As a fetus develops, certain cells form sperm in the testicles or eggs in the ovaries. Sometimes these cells travel to other parts of the body and grow into germ cell tumors. This summary is about germ cell tumors that form in parts of the body that are extracranial (outside the brain). Extracranial germ cell tumors are most common in teenagers 15 to 19 years old.
Mature teratomas are the most common type of extracranial germ cell tumor. The cells of mature teratomas look very much like normal cells. Mature teratomas are benign and not likely to become cancer.
Immature teratomas have cells that look very different from normal cells. Immature teratomas are not cancer. They often contain several different types of tissue such as hair, muscle, and bone.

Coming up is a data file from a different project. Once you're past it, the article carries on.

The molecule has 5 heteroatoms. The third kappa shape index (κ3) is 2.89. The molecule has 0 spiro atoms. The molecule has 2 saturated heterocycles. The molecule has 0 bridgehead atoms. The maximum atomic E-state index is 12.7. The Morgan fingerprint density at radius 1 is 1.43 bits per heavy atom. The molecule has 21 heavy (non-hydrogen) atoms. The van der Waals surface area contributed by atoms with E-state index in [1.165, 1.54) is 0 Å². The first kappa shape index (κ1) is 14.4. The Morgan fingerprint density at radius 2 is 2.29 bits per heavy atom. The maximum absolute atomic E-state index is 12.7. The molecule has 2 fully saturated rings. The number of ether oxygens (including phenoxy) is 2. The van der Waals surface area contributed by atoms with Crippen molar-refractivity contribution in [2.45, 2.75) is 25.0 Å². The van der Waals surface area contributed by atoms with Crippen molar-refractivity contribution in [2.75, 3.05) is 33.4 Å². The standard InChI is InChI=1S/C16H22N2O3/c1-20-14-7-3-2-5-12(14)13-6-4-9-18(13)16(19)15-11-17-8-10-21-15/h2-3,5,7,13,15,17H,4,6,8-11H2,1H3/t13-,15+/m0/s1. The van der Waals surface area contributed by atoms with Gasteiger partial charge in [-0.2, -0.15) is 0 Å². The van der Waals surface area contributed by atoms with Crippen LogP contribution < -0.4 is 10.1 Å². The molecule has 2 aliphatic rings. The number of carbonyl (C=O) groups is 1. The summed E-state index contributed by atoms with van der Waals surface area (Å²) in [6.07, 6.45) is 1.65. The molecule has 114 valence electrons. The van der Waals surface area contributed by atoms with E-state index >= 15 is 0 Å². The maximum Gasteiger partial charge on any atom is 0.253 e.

Malignant germ cell tumors are cancer. There are three types of malignant germ cell tumors:
Germinomas: Tumors that make a hormone called beta-human chorionic gonadotropin (β-hCG).
Choriocarcinomas: Tumors that make a hormone called beta-human chorionic gonadotropin (β-hCG).
Gonadal germ cell tumors form in the testicles or ovaries.
Testicular Germ Cell Tumors
Testicular germ cell tumors usually occur before the age of 4 years or in teenagers and young adults.
Testicular germ cell tumors in teenagers and young adults are different from those that form in early childhood. They are more like testicular cancer in adults. Testicular germ cell tumors are divided into two main types, seminoma and nonseminoma. (See the PDQ summary on Testicular Cancer Treatment for more information.)
Seminoma: These tumors make a hormone called beta-human chorionic gonadotropin (β-hCG).